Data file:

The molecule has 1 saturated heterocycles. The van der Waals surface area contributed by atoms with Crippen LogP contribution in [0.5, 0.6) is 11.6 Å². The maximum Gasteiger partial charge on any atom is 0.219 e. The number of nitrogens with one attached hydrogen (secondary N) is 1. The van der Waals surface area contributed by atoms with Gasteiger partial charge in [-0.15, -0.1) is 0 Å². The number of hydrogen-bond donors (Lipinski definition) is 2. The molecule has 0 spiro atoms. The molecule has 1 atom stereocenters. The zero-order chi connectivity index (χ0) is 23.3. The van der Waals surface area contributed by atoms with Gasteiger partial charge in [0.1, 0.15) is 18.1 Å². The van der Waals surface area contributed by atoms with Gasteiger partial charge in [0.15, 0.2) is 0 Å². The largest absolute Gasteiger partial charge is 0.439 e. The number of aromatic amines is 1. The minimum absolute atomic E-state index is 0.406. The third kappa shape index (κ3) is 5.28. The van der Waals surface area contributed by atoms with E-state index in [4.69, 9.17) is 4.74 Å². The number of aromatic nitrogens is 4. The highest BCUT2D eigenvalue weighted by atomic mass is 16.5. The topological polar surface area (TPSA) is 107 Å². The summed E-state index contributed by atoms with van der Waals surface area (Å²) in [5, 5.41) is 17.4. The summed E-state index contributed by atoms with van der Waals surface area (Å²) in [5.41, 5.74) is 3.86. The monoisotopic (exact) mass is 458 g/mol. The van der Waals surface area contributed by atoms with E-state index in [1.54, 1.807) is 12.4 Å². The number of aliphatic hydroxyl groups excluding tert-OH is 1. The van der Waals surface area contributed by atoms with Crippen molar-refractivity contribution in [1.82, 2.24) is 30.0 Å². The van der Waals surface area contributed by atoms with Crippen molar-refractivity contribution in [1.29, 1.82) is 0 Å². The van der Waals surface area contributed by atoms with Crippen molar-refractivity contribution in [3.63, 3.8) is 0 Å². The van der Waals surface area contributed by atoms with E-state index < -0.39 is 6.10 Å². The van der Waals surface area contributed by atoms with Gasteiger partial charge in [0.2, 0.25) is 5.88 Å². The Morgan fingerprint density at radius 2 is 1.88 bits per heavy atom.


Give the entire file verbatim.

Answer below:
The molecule has 1 saturated heterocycles. The van der Waals surface area contributed by atoms with Crippen LogP contribution in [0.5, 0.6) is 11.6 Å². The maximum Gasteiger partial charge on any atom is 0.219 e. The number of nitrogens with one attached hydrogen (secondary N) is 1. The van der Waals surface area contributed by atoms with Gasteiger partial charge in [-0.15, -0.1) is 0 Å². The number of hydrogen-bond donors (Lipinski definition) is 2. The molecule has 0 spiro atoms. The molecule has 1 atom stereocenters. The zero-order chi connectivity index (χ0) is 23.3. The van der Waals surface area contributed by atoms with Gasteiger partial charge in [0.1, 0.15) is 18.1 Å². The van der Waals surface area contributed by atoms with Gasteiger partial charge in [0.15, 0.2) is 0 Å². The largest absolute Gasteiger partial charge is 0.439 e. The number of aromatic amines is 1. The minimum absolute atomic E-state index is 0.406. The third kappa shape index (κ3) is 5.28. The van der Waals surface area contributed by atoms with E-state index in [4.69, 9.17) is 4.74 Å². The number of aromatic nitrogens is 4. The highest BCUT2D eigenvalue weighted by atomic mass is 16.5. The topological polar surface area (TPSA) is 107 Å². The summed E-state index contributed by atoms with van der Waals surface area (Å²) in [5, 5.41) is 17.4. The summed E-state index contributed by atoms with van der Waals surface area (Å²) in [5.41, 5.74) is 3.86. The monoisotopic (exact) mass is 458 g/mol. The van der Waals surface area contributed by atoms with E-state index in [1.54, 1.807) is 12.4 Å². The number of aliphatic hydroxyl groups excluding tert-OH is 1. The van der Waals surface area contributed by atoms with Crippen molar-refractivity contribution in [1.82, 2.24) is 30.0 Å². The van der Waals surface area contributed by atoms with Crippen molar-refractivity contribution in [1.29, 1.82) is 0 Å². The van der Waals surface area contributed by atoms with Crippen molar-refractivity contribution in [3.63, 3.8) is 0 Å². The van der Waals surface area contributed by atoms with E-state index < -0.39 is 6.10 Å². The van der Waals surface area contributed by atoms with Gasteiger partial charge in [0.2, 0.25) is 5.88 Å². The Morgan fingerprint density at radius 2 is 1.88 bits per heavy atom.